From the age of thirteen and beyond, the interests of the individual diversify into so many avenues that there is no way to classify the myriad skill combinations a person can develop. This is also the age at which the most complex ideas for game design become attainable as they require a high level of abstraction and/or moving parts to work properly. Not coincidentally, these are the same design tools used for modern video games with their branching paths and use of multiple strategies to solve intricate puzzles. This makes it difficult to focus on any one design structure, but it does increase the level of sophistication that can be brought to bear on an idea.
Despite all of the ways game design begins to diversify with interest, there’s a few thematic elements that traverse the range of design at this point. Most of these come down to the individual’s skill set and design processes that inform each game developed. What they have in common is how the games explore skills in different applications while still retaining those core skills and how they translate to varying situations. Given this desire to hone skills, it should come as no surprise that the core design tools for this group tends towards the abstract and narrative play. These are both areas where meaningful production arise.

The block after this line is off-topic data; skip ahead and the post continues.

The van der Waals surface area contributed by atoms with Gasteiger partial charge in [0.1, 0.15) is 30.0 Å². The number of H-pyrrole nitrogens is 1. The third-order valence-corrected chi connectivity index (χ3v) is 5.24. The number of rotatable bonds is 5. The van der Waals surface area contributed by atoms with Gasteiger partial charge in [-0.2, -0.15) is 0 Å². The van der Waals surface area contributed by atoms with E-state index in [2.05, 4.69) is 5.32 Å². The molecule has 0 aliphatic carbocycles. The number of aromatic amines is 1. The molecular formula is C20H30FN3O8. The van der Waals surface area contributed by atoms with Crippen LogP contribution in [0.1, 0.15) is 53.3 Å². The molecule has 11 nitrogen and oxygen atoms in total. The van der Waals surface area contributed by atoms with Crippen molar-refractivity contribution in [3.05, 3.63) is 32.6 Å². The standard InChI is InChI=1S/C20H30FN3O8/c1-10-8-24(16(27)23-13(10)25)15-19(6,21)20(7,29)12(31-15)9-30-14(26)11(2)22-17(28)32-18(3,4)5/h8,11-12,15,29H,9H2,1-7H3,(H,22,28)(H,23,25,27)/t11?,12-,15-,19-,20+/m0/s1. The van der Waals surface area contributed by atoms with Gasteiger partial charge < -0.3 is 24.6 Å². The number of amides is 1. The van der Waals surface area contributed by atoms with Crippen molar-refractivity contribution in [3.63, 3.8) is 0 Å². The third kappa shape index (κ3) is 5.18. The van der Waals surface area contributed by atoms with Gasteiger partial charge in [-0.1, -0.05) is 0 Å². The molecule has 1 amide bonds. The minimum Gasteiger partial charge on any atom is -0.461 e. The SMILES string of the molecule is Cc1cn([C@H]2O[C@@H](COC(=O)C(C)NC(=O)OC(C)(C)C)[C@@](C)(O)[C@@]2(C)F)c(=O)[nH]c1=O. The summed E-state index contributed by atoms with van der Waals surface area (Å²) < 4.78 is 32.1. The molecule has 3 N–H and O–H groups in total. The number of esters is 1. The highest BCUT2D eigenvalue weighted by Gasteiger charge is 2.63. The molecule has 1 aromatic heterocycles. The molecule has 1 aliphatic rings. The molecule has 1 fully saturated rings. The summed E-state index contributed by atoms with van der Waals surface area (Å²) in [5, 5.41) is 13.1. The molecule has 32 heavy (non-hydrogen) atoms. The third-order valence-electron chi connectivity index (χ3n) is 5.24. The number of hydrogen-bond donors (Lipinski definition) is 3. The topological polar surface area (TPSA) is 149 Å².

Creating game with meaning is trickier as the idea of conscious decision has to balance with the need for chance to play some role in the game. Rather than being arbitrary, every choice should be driven by individual agency with decisions favoring one or another participant decided by an outside arbiter. This is where the dice, cards, etc. determine outcome. This isn’t to say that games that use random chance as the start point aren’t valid designs, but rather that their inclusion should make use of individual choice to plan against or utilize that random element for the possible strategies players can employ. Thus designers from this point on have been exposed to subsystems, synergistic effects, complex storylines, and a full modularity of a game’s assets, which may be represented in expansion sets, adventure modules, or add-ons. The design tools for this group include:
- Decision tree/branching storylines
- Mini-games, and other puzzles that enhance game play but are optional
- Optional rules and components that extend the life of the game
- House rules that modify an existing set to adapt the games to the usage of the usual players, in computer terms this is akin to “modding”